The Partition Project
In this engaging and moving middle grade novel, Saadia Faruqi writes about a contemporary Pakistani American girl whose passion for journalism starts a conversation about her grandmother’s experience of the Partition of India and Pakistan—and the bond that the two form as she helps Dadi tell her story.
When her grandmother comes off the airplane in Houston from Pakistan, Mahnoor knows that having Dadi move in is going to disrupt everything about her life. She doesn’t have time to be Dadi’s unofficial babysitter—her journalism teacher has announced that their big assignment will be to film a documentary, which feels more like storytelling than what Maha would call “journalism.”
As Dadi starts to settle into life in Houston and Maha scrambles for a subject for her documentary, the two of them start talking. About Dadi’s childhood in northern India—and about the Partition that forced her to leave her home and relocate to the newly created Pakistan.
As details of Dadi’s life are revealed, Dadi’s personal story feels a lot more like the breaking news that Maha loves so much. And before she knows it, she has the subject of her documentary.
Praise for The Partition Project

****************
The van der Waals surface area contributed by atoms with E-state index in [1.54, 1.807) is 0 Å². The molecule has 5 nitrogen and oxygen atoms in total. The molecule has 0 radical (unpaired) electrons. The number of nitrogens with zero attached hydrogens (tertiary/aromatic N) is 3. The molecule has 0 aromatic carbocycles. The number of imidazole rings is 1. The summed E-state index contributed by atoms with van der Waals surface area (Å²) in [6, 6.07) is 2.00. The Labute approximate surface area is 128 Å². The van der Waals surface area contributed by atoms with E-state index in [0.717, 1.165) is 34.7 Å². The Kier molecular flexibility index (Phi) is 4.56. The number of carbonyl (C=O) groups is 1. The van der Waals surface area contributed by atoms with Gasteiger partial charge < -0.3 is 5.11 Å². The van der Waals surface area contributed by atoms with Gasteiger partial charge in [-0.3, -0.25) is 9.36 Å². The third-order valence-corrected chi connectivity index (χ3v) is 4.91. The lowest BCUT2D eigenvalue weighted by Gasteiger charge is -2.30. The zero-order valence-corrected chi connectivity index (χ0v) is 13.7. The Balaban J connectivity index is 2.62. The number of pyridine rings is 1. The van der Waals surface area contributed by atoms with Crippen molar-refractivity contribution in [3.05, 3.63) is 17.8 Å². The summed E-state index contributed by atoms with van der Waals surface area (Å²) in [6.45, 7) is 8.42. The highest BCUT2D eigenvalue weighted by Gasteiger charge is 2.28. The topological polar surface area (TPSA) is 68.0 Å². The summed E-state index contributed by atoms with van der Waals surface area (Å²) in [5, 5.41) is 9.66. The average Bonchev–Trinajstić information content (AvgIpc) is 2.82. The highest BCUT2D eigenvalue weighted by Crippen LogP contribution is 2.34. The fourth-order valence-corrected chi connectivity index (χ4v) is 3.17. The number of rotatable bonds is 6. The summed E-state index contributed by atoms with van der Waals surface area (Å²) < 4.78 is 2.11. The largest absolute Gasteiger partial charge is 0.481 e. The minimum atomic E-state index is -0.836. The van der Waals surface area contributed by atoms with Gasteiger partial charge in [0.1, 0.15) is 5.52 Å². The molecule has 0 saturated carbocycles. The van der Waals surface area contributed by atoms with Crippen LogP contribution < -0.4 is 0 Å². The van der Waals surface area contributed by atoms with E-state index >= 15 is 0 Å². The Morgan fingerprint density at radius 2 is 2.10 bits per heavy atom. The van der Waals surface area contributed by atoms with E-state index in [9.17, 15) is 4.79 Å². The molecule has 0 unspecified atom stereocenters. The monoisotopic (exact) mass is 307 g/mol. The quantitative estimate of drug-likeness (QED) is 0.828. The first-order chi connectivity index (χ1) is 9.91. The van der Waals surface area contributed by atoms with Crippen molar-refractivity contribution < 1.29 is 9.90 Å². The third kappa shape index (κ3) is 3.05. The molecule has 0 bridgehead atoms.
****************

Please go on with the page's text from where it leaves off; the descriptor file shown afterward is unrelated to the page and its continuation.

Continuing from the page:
"Replete with food-related memories, heart-wrenching stories, and warm tales of friendship, this is a riveting read. Maha confronts her own prejudices about the value of stories and what constitutes newsworthiness. In the process, she personally unravels her history and heritage (in ways that resonate with her American classmates who are also made to feel that they look like they’re “‘from somewhere else’”) and forges a new understanding of herself and her relationships. Powerful and timely." — Kirkus Reviews (starred review)
"Readers will discover along with Maha how our separate histories connect to our shared future, and the importance of archiving and protecting the personal stories of collective moments. A heartwarming exploration of history through personal stories perfect for middle grade readers." — School Library Journal (starred review)
"A fast-paced page-turner of a novel." — Booklist
"In this vivid rendering of how growing cultural awareness and identity exploration can shape one’s adolescence, Faruqi presents an empowering story of family that will bolster tweens negotiating blended identities." — Publishers Weekly
"Readers are rewarded with a deeply immersive and moving story as Maha experiences a shift in understanding of her hyphenated identities and connects her family’s history to other immigrant experiences." — Horn Book Magazine
"Maha’s conflicts with friends, a nascent crush and Dadi’s brief disappearance are swiftly resolved. But it’s Rafia Raheem’s journey that will keep readers riveted. Transcripts of Maha’s raw footage punctuate the text, their tone in stark contrast to Maha’s first-person, contemporary narrative. These interludes are full of love, pathos and unforgettable memories." — New York Times